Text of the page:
Review: Jackie (15, 1hr 40mins)


If there was such a film that was made for Oscar-bait then this would be it. With a release date close to the ceremony for it to remain fresh in the Oscar Board’s memory, an Oscar-winner in the lead role and a theme steeped in American history, this film’s card has been marked. On top of all this, the USA have recently started a new chapter in their history under a new President, so Jackie has an added relevance and a felicitousness that may make the Oscar Board sit up and take notice.

Wow! I think that’s the soberest intro to a review I have ever written! Look at me throwing words like “felicitousness” around like I know what they mean!

Despite my best efforts, this film has a uniqueness that deserves a better intro than this.

Loosely based on an interview with Life Magazine’s Theodore H White, Jackie Kennedy (Natalie Portman) recounts her life as the First Lady to a journalist (Billy Crudup), with the interview’s focus being on the days following her husband’s assassination.


Everyone I have spoken to about this film has not been impressed with it at all. I couldn’t disagree more, yet I can see the reasons why. This isn’t your standard biography and it doesn’t use the same old tropes to pull on your heart-strings. Everyone’s grief is their own and they deal with it however they see fit, and Jackie not only had to deal with the brutal murder of her husband that the whole world bore witness to, but she also had to grieve under a spotlight whilst having to adjust to the changes in the running of one of the most powerful countries in the world, which in turn would see her lose her home. I can’t begin to imagine how surreal that must have been for her, and if there is a template way to grieve then this would surely not apply to her. This has been reflected in every aspect of the way this film has been made, from the jarring score to the disjointed editing where scenes are not in the correct order or even in continuity. This must have been how her life was: chaotic, incomprehensible, unsettling and dreamlike. The film doesn’t rely on melodrama to force us to feel sorry for Jackie; it lets us come to our own conclusions and I think the inventive way in which this film has been constructed gives us a glimpse of how confounded and bewildered Jackie must have felt at a time of such tragic loss in extraordinary circumstances. I haven’t even mentioned the stunning portrayal of Jackie by Natalie Portman. Her interpretation of a famous figure in American history is flawless. I always find no matter how good an actor the A-lister is, their performance will always be overshadowed by their familiarity. Portman shakes off her famous persona and transforms into Jackie Kennedy with an effortlessness that does her a disservice for the amount of work she must have put in to perfect her portrayal. Her performance complements the film’s theme and approach to this story with aplomb, and I cannot think of anyone better for the lead. I would be shocked if she didn’t win the Oscar for Best Actress. I also admire the way the film is shot, with most of it being from a slightly askew point-of-view and very much within close quarters. You feel like you are there amongst the actors and this gives it an intimacy that is rarely experienced with a biopic.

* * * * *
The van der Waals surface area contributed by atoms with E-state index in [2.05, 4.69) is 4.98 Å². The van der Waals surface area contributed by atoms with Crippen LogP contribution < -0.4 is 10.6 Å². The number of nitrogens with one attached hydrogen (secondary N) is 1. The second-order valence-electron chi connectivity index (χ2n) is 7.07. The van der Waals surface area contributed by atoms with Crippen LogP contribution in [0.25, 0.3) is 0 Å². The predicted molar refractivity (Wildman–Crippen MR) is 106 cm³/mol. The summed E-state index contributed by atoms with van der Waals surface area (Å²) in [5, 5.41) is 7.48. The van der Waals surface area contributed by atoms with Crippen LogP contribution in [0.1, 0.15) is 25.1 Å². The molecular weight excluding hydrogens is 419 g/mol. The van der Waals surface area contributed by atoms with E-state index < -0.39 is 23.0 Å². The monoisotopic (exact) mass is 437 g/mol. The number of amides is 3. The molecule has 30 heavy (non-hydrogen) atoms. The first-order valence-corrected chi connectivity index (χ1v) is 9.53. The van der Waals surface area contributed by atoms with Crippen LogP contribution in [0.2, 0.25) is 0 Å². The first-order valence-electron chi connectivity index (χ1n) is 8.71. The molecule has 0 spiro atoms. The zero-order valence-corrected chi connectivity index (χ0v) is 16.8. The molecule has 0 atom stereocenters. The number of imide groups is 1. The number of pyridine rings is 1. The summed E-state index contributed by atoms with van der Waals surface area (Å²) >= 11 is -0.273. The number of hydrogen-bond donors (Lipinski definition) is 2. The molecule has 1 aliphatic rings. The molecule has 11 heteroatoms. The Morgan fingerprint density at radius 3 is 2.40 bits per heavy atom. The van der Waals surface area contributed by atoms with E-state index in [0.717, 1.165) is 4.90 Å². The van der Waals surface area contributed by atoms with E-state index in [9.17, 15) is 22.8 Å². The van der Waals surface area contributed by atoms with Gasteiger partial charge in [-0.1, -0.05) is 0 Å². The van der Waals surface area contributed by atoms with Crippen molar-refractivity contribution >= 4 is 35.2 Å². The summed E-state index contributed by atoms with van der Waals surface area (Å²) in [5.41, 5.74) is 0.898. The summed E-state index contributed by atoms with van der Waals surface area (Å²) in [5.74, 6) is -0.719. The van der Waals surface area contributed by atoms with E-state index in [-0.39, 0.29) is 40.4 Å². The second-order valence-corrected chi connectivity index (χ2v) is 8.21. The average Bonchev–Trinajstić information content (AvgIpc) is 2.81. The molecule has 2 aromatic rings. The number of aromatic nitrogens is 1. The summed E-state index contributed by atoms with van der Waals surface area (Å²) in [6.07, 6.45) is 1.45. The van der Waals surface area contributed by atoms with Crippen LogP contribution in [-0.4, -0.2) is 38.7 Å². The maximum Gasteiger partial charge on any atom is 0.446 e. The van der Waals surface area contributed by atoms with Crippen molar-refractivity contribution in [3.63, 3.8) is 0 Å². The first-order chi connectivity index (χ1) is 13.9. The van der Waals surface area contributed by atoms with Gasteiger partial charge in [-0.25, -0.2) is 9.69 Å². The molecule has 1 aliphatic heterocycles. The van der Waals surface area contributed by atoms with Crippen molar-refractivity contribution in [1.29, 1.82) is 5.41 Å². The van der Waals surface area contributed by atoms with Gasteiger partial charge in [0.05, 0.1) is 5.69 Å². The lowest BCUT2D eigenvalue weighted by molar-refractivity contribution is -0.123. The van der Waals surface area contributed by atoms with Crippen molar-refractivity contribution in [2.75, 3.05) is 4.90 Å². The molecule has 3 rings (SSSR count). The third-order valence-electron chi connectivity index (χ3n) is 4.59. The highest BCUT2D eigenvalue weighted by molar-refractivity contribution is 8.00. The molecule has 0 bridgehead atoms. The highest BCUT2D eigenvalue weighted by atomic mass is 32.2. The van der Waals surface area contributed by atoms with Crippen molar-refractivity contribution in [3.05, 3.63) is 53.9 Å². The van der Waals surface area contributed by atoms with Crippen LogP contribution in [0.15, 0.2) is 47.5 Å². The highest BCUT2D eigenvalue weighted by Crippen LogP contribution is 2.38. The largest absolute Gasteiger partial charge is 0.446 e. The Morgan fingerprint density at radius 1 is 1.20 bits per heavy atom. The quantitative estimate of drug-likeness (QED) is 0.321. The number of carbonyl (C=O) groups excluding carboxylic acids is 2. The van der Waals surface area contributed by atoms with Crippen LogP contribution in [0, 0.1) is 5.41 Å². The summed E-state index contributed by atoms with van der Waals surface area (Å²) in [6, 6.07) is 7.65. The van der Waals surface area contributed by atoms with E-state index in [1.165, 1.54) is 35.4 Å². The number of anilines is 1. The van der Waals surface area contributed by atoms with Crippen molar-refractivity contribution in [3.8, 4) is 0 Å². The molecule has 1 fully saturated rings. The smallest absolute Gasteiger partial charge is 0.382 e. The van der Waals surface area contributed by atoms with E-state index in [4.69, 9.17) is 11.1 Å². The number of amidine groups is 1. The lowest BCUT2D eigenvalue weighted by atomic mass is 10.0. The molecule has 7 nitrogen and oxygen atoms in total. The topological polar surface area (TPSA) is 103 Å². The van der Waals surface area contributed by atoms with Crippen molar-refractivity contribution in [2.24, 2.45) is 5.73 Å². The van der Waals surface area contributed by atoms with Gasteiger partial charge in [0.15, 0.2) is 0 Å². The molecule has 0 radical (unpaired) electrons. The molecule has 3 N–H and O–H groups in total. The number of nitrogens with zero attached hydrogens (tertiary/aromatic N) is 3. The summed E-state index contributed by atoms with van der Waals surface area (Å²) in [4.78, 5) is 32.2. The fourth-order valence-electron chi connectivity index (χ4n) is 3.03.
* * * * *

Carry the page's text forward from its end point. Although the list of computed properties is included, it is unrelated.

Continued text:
For me, there aren’t many negatives, but the jarring way in which the film has been made will divide audiences. It’s a short film but it very occasionally suffers with a slow pace, and there are a few times when it appears to be gearing up to end and then goes on for a few more minutes, which took me out of the film each time.

Definitely a recommendation from me, but probably a one-time-only watch.



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